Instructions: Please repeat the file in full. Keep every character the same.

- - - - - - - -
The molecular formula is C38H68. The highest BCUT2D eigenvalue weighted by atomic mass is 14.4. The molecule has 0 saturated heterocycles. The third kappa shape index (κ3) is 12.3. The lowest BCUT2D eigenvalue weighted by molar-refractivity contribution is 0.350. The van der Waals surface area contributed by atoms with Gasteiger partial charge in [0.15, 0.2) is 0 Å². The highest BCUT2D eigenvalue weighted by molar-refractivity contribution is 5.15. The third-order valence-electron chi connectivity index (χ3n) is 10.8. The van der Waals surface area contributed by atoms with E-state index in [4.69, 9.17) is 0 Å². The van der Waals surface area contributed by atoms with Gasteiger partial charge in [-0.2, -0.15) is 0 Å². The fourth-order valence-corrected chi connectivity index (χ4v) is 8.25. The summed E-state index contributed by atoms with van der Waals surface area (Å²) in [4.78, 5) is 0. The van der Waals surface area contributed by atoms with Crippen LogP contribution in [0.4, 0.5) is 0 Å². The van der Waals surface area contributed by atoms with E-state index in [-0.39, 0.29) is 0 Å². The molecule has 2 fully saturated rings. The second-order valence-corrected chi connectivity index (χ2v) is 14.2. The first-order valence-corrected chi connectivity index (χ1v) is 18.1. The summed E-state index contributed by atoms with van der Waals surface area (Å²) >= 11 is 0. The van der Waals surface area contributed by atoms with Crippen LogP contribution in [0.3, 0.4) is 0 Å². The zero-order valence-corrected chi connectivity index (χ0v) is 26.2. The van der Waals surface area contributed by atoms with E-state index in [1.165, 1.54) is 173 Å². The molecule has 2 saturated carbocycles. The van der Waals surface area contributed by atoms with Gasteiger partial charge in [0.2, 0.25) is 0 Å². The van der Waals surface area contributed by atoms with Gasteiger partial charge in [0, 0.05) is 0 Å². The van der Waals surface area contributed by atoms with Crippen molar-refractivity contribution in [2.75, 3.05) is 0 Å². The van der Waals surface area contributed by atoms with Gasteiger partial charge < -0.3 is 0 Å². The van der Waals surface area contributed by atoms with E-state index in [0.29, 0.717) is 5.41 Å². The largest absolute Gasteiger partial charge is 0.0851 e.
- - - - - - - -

The molecular formula is C38H68. The highest BCUT2D eigenvalue weighted by atomic mass is 14.4. The molecule has 0 saturated heterocycles. The third kappa shape index (κ3) is 12.3. The lowest BCUT2D eigenvalue weighted by molar-refractivity contribution is 0.350. The van der Waals surface area contributed by atoms with Gasteiger partial charge in [0.15, 0.2) is 0 Å². The highest BCUT2D eigenvalue weighted by molar-refractivity contribution is 5.15. The third-order valence-electron chi connectivity index (χ3n) is 10.8. The van der Waals surface area contributed by atoms with E-state index in [4.69, 9.17) is 0 Å². The van der Waals surface area contributed by atoms with Gasteiger partial charge in [-0.2, -0.15) is 0 Å². The fourth-order valence-corrected chi connectivity index (χ4v) is 8.25. The summed E-state index contributed by atoms with van der Waals surface area (Å²) in [4.78, 5) is 0. The van der Waals surface area contributed by atoms with Crippen LogP contribution in [0.4, 0.5) is 0 Å². The van der Waals surface area contributed by atoms with E-state index in [-0.39, 0.29) is 0 Å². The molecule has 2 fully saturated rings. The second-order valence-corrected chi connectivity index (χ2v) is 14.2. The first-order valence-corrected chi connectivity index (χ1v) is 18.1. The summed E-state index contributed by atoms with van der Waals surface area (Å²) >= 11 is 0. The van der Waals surface area contributed by atoms with Crippen LogP contribution in [0.3, 0.4) is 0 Å². The zero-order valence-corrected chi connectivity index (χ0v) is 26.2. The van der Waals surface area contributed by atoms with E-state index in [1.165, 1.54) is 173 Å². The molecule has 2 saturated carbocycles. The van der Waals surface area contributed by atoms with Gasteiger partial charge in [0.2, 0.25) is 0 Å². The van der Waals surface area contributed by atoms with Gasteiger partial charge in [0, 0.05) is 0 Å². The van der Waals surface area contributed by atoms with Crippen molar-refractivity contribution in [2.75, 3.05) is 0 Å². The van der Waals surface area contributed by atoms with Gasteiger partial charge < -0.3 is 0 Å². The van der Waals surface area contributed by atoms with E-state index in [0.29, 0.717) is 5.41 Å². The largest absolute Gasteiger partial charge is 0.0851 e.